[License-discuss] GPL and proprietary WebAPIs

Clark C. Evans cce at clarkevans.com
Tue Dec 27 16:37:27 UTC 2011

First, thank everyone for their responses.  I especially
enjoy the reading material that Rick Moen has referenced.

On Tue, Dec 27, 2011, at 10:07 AM, Tzeng, Nigel H. wrote:
> If it's not a derivative work then it's not a derivative
> work and you should have no heartache.  If it is a
> derivative work then you have legal recourse to correct it.

I'm concerned about the case where a shim/adapter could be
ruled as derivative work and as such its distribution of 
such could be prohibited under copyright law --- but where 
the court does not consider the derivative work to include 
an independent proprietary component needed to actually use 
the derivative in a meaningful way.  

In this case, does the GPLv3 create an additional contractual
condition for the distribution of the "covered work" in 5(c) 
that would forbid the distribution of the shim if the required
proprietary component is not also licensed compatibly?

Or, is 5(c) of the GPL essentially the same as the OSL and 
limited to only the scope of a derivative work.  In this 
interpretation, you rely upon convincing the court that the 
entire derived work necessarily includes a component which 
is required for it's operation.  That seems much harder case.

> IMO, "appropriate licensing strategy" is far more a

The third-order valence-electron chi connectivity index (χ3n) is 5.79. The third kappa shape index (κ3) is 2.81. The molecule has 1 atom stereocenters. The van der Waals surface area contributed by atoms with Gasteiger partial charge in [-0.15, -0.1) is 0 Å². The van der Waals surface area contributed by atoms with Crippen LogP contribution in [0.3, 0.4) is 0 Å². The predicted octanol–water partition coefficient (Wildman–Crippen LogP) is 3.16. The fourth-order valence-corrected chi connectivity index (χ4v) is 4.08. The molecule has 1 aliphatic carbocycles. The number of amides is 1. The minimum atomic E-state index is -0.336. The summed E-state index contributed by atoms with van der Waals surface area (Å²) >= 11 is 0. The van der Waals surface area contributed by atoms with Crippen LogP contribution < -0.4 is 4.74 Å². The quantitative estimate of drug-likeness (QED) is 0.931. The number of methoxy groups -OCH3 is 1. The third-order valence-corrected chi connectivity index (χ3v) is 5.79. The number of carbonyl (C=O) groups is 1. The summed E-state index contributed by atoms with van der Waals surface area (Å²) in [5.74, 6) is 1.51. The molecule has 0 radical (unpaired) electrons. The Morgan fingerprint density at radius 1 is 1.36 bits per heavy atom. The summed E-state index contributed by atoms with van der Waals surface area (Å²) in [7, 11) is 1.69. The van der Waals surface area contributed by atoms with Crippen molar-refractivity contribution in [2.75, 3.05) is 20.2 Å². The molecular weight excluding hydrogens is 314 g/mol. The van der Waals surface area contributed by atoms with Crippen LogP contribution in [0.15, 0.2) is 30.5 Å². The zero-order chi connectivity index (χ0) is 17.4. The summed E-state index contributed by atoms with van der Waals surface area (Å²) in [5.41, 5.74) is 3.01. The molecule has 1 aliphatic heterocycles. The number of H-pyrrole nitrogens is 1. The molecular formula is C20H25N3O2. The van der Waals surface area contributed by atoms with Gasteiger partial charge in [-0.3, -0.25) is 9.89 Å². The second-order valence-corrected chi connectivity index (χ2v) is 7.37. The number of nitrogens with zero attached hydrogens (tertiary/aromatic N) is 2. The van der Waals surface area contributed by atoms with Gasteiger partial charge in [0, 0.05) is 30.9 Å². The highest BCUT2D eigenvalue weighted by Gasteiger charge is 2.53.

> business decision than a legal one.  If you wish to develop
> an open source community around your product then 
> GPL v3 + a proprietary license option like MySQL AB 
> offered is safe enough for most practical purposes.

I think MySQL AB's licensing strategy is offered in this
forum as an overreach.  In  particular, Larry Rosen argues 
that there is no derived work when an application simply 
uses MySQL as intended via its public interface, even if 
the application relys upon specific MySQL functionality.
It seems that Rick Moran and many others agree.

Please note that my scenario is different, I'm talking
about a competitor who would alter/transform/modify our
work in order to add proprietary functionality -- not
simply use it via its public interface. 

> Then your scenario of shims and "creative 
> circumventions" isn't a negative but a positive as it 
> enhances both your revenue stream and ecosystem.

I can't disagree more.  This technique, if the GPLv3 
offers no defense against it, would permit our competitors
to keep their exclusive proprietary licensing stream 
while actively integrating the benefit that our software 
would provide without contributing back.  The shim being
an actual "anti-contribution" since it may confuse users
what is free software and what isn't.



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